Trend: American Entrepreneurs Create Successful Small Businesses Overseas

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New report from reveals how Americans abroad have become “accidental entrepreneurs,” funding their lives overseas with successful small businesses.

U.S. citizens can become business owners quickly and affordably if they are willing to look overseas for business opportunities, according to a new report just released by the live-abroad experts at

While red tape and high start-up costs can put off would-be entrepreneurs in the States, those same independent, income-minded folks are finding it far easier to break into business outside the U.S.—and far less expensive, too.

International Living magazine’s new “Fund Your Life Overseas” issue highlights the stories of Americans who have established themselves in businesses outside the country.

“In the U.S., you cannot do what I have done here in Ecuador… you’d have too much debt to worry about,” says expat Kevin Sheehy from Quito, Ecuador. He bankrolled his first venture—a stake in a Vietnamese restaurant—with just $14,000 on his part. A serial entrepreneur abroad, he’s also been involved in an Irish bar and, most recently, a gym.

“I’d never set foot in a gym in my life until I bought into one,” he explained. “People buy a small business here and they can live off the proceeds. If they decide they want to sell, they can almost always at least recoup their original investment.”

In places where the cost of living is lower, it’s less expensive to start and maintain a business. As Seattle-native Kat Bennett, owner of Allende Books in La Paz, Mexico puts it, “It hasn’t been a get-rich-quick scheme, but we make ends meet… enjoy a lifestyle in paradise… and we love our store.”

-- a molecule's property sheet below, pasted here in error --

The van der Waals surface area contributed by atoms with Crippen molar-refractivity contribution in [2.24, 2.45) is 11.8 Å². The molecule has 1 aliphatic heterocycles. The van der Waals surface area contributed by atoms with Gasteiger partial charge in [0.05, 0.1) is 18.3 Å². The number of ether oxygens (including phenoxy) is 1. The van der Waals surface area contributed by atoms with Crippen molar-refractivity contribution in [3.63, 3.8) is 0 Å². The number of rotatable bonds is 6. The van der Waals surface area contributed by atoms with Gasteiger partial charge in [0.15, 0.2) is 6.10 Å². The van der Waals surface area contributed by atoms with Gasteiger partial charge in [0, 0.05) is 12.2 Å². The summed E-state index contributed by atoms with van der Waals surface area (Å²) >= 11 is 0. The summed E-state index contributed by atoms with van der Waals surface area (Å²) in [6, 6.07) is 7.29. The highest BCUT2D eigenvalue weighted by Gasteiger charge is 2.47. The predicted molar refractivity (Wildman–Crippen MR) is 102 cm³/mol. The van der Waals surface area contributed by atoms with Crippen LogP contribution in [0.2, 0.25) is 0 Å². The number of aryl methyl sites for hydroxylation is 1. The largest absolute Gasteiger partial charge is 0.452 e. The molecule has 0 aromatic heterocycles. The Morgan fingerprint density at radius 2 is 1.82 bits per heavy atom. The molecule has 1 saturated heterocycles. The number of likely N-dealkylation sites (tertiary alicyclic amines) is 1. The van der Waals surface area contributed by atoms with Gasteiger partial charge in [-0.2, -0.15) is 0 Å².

The opportunity to fund a more relaxed, low-cost lifestyle on the beach is what drew 51-year-old Juli Puryear to Belize, a place she’d fallen in love with on vacation. “I had absolutely no prior experience owning a business, but I wanted to move back to Belize,” she said.

Hearing an Internet café was for sale in the coastal town of Punta Gorda, Puryear decided to buy it. “I wanted to move back to Belize and I saw the business as a way to fund my life there,” explained Juli. “Basically, I was buying myself a job.”

Juli later expanded the operation, serving espressos, drinks, smoothies and pastries. She then added on a gift shop.

Other entrepreneurial expats’s editors interviewed include a couple from Virginia who established a school in Guatemala, expats who bought a coffee farm in Panama, another who runs a beach café in Barbados and yet another who established a walking-tour company in Uruguay.

“There’s no end to the different ways expats are making money overseas,” said International Living magazine’s Dan Prescher.

Prescher continued, “The famous American entrepreneurial spirit has been stifled to some degree by red tape and high costs in the States. Those overseas are discovering that getting into business is something almost anyone can do.”

To read’s full article, see here: "Business Opportunities for Expats Overseas".

Editor’s Note: Members of the media have full permission to reproduce the article linked above either in part or in its entirety, once credit is given to

Media Contact: For information about content republishing, available source material or to book an interview with one of our experts, contact Associate Editor Carol Barron, 772-678-0287 (US), or visit the Media Center . For automatic updates on the most current stories, follow International Living Media on Twitter.

For more than 30 years, has been the leading authority for anyone looking for global retirement or relocation opportunities. Through its monthly magazine and related e-letters, extensive website, podcasts, online bookstore, and events held around the world, provides information and services to help its readers live better, travel farther, have more fun, save more money, and find better business opportunities when they expand their world beyond their own shores. has more than 200 correspondents traveling the globe, investigating the best opportunities for travel, retirement, real estate, and investment.

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